The gap between rich and poor is greater than ever
The liberal economic and political model should have allowed everyone to express and achieve his/her full potential. However, with the passing of time, it has become clear that this theory is deeply flawed. With the widening of the gap between rich and poor and with the cyclical economic crises, workers and members of the lower and middle classes have begun to change their views.
The capital has become a tool in the hand of a few powerful individuals who are controlling the majority of the wealth and, consequently, of the production and of the population. People belonging to the lower and middle classes have lost most of their power and often struggle to survive in a society ruled by economic principles.
The shifts in public opinion find their voice in emerging nationalistic political movements. In many Western countries, political parties and social movements are demanding closure and are pushing for a drastic change in the social and economic asset. Could socialism be the answer angry masses are looking for?
Is a shift possible?
Capitalism is the main reality of most Western and Eastern countries. It is embedded in our way of thinking and perceiving the world, and it has become the only viable option for production and exchange. Yet, the shifts in political stances and increased social discontent could bring about important changes in today’s social, political, and economic asset.
A drastic shift from global capitalism to global socialism is hard to foresee. In a socialist society, no one would have ownership of wealth and means of production. Socialism is based on common ownership, which can be described as
“ A state of affairs in which no person is excluded from the possibility of controlling, using and managing the means of production, distribution and consumption. Each member of society can acquire the capacity, that is to say, has the opportunity to realise a variety of goals, for example, to consume what they want, to use means of production for the purposes of socially necessary or unnecessary work, to administer production and distribution, to plan to allocate resources, and to make decisions about short term and long term collective goals. Common ownership, then, refers to every individuals potential ability to benefit from the wealth of society and to participate in its running.”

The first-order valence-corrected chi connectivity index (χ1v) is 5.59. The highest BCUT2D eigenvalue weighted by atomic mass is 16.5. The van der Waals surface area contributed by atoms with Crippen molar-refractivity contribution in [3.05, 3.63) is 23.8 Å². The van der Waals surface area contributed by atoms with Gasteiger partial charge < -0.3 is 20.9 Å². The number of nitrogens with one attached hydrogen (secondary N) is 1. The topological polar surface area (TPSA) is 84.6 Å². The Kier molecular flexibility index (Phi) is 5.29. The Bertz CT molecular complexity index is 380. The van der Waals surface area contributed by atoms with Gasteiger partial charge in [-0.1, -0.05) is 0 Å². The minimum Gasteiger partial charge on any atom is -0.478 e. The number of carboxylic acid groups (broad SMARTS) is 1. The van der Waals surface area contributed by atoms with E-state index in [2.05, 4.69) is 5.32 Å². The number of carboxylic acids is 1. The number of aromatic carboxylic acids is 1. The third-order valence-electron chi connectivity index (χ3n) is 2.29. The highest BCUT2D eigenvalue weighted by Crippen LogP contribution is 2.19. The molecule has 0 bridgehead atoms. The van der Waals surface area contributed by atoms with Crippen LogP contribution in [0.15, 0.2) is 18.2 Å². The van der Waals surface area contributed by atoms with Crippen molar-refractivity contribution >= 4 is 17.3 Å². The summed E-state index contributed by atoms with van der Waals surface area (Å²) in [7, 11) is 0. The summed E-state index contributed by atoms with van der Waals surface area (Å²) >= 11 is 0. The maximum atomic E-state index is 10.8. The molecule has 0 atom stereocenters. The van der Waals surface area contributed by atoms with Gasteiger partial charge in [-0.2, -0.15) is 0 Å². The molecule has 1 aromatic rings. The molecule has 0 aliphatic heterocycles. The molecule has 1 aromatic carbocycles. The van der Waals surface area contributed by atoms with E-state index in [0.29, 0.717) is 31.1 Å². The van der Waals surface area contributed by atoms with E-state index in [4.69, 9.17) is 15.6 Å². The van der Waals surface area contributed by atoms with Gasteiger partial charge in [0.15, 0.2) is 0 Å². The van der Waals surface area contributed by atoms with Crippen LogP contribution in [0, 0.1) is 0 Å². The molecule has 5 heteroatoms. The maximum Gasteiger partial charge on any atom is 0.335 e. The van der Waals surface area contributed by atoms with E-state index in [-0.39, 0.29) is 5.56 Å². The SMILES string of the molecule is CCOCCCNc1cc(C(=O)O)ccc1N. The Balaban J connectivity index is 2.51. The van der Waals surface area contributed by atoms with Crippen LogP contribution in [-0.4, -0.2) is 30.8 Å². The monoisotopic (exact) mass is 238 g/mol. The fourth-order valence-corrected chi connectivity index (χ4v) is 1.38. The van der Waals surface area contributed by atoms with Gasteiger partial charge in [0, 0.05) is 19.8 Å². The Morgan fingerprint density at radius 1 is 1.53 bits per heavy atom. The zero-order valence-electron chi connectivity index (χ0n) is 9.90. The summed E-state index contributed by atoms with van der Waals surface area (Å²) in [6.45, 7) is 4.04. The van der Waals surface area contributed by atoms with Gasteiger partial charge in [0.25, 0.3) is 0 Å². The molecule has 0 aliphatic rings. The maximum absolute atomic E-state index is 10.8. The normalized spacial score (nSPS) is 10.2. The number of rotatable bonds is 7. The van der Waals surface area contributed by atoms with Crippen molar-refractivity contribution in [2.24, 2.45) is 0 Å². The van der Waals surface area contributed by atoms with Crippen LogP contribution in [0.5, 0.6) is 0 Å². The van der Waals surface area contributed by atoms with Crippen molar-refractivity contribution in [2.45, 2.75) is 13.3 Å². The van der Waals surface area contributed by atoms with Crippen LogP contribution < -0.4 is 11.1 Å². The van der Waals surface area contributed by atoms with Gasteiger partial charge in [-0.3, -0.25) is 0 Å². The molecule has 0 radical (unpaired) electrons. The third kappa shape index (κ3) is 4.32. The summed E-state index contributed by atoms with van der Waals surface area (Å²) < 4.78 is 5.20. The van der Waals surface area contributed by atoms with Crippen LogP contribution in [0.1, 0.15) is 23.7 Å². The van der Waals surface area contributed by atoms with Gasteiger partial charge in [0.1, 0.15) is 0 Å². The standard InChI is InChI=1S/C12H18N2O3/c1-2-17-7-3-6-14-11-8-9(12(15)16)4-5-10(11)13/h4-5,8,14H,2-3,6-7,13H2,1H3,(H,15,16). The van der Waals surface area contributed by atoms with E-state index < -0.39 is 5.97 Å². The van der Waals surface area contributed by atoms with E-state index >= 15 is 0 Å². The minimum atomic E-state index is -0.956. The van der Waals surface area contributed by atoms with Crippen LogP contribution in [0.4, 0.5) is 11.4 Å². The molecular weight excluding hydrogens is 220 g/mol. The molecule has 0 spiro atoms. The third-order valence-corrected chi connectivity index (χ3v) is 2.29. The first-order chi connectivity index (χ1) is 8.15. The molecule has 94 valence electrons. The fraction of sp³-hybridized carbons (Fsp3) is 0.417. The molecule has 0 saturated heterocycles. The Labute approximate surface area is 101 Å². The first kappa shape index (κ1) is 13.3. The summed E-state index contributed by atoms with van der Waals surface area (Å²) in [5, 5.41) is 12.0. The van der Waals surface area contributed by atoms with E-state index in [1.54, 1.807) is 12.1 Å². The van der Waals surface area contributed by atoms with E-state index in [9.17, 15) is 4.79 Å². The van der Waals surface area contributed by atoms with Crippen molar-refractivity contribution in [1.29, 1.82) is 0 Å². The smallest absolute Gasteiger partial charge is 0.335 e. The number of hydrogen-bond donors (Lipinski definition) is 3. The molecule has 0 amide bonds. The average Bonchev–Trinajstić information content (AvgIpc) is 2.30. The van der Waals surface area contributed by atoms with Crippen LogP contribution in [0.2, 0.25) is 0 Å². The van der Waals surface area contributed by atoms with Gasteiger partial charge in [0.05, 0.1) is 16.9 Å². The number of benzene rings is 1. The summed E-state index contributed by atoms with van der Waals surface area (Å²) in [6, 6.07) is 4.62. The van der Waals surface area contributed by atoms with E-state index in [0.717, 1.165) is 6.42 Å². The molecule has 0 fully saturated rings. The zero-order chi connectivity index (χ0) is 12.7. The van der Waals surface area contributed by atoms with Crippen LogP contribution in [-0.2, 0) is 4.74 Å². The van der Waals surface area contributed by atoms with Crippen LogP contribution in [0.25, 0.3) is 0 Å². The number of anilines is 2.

A society based on such principles would allow an equitable redistribution of resources and income and would enable everyone to benefit from wealth and production, as well as to conduct a dignified life. When surviving is no longer a major concern, there is space for creativity and human sympathy.
From a moral standpoint, socialism could be considered superior to capitalism; however, state control and common ownership seem a utopic ideal that could hardly fit in a world where greed and the search for power prevail over all other values.
A global socialist model could take over the current global capitalist paradigm only if basic human nature changed. In general, people’s priorities need to change, and collective values should replace the individual focus typical of the capitalist system.
The debate between socialism and capitalism is far from being over. History provides us with examples of failed socialist attempts, and the current global order clearly shows that the capitalist system does not work (or, at least, not for everybody). Shifting from one paradigm to the other would entail a drastic and dramatic change in the global social, political, and economic asset. This move would represent a shift
- from private ownership to common ownership,
- from individual focus to collective values,
- from free market to state intervention,
- from inequality to equality, and
- from individual achievements to collective well-being.
Is the world ready for such a drastic change? Can individuals set their interests aside in the name of bigger, more common achievements? Can socialism bring about progress or will it inevitably become a tool used for personal political agendas?
Ideologies are a powerful, yet dangerous instrument. Even the highest moral principles can be twisted and used for egoistic purposes. Capitalism has failed to live up to its promises and has created an enormous social divide; as such, many are turning to the socialist ideals. The transition will be long and painful, and we have no guarantees that it will bring about the much-needed changes.